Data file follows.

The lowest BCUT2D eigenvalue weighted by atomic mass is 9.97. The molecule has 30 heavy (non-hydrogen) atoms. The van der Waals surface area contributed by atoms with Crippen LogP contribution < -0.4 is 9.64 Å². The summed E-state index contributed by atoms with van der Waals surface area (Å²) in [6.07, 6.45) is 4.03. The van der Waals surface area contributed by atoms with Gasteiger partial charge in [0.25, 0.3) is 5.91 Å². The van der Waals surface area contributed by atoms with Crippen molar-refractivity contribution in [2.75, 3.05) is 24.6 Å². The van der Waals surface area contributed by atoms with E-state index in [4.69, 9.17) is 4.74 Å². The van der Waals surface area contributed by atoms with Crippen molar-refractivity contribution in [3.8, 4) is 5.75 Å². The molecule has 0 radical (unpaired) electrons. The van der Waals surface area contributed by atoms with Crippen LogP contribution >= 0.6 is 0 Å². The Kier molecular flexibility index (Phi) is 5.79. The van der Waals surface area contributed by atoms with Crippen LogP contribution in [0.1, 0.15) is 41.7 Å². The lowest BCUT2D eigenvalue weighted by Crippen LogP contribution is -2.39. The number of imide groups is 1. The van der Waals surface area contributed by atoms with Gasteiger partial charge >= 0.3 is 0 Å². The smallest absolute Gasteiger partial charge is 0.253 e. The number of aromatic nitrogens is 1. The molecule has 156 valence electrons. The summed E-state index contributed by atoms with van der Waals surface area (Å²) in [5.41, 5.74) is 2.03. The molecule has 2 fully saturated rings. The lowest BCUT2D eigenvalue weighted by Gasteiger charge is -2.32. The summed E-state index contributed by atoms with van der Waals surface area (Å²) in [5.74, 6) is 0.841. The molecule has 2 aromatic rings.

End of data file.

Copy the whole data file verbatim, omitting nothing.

The lowest BCUT2D eigenvalue weighted by atomic mass is 9.97. The molecule has 30 heavy (non-hydrogen) atoms. The van der Waals surface area contributed by atoms with Crippen LogP contribution < -0.4 is 9.64 Å². The summed E-state index contributed by atoms with van der Waals surface area (Å²) in [6.07, 6.45) is 4.03. The van der Waals surface area contributed by atoms with Gasteiger partial charge in [0.25, 0.3) is 5.91 Å². The van der Waals surface area contributed by atoms with Crippen molar-refractivity contribution in [2.75, 3.05) is 24.6 Å². The van der Waals surface area contributed by atoms with E-state index in [4.69, 9.17) is 4.74 Å². The van der Waals surface area contributed by atoms with Crippen molar-refractivity contribution in [3.8, 4) is 5.75 Å². The molecule has 0 radical (unpaired) electrons. The van der Waals surface area contributed by atoms with Crippen LogP contribution >= 0.6 is 0 Å². The Kier molecular flexibility index (Phi) is 5.79. The van der Waals surface area contributed by atoms with Crippen LogP contribution in [0.1, 0.15) is 41.7 Å². The lowest BCUT2D eigenvalue weighted by Crippen LogP contribution is -2.39. The number of imide groups is 1. The van der Waals surface area contributed by atoms with Gasteiger partial charge >= 0.3 is 0 Å². The smallest absolute Gasteiger partial charge is 0.253 e. The number of aromatic nitrogens is 1. The molecule has 156 valence electrons. The summed E-state index contributed by atoms with van der Waals surface area (Å²) in [5.41, 5.74) is 2.03. The molecule has 2 fully saturated rings. The lowest BCUT2D eigenvalue weighted by Gasteiger charge is -2.32. The summed E-state index contributed by atoms with van der Waals surface area (Å²) in [5.74, 6) is 0.841. The molecule has 2 aromatic rings.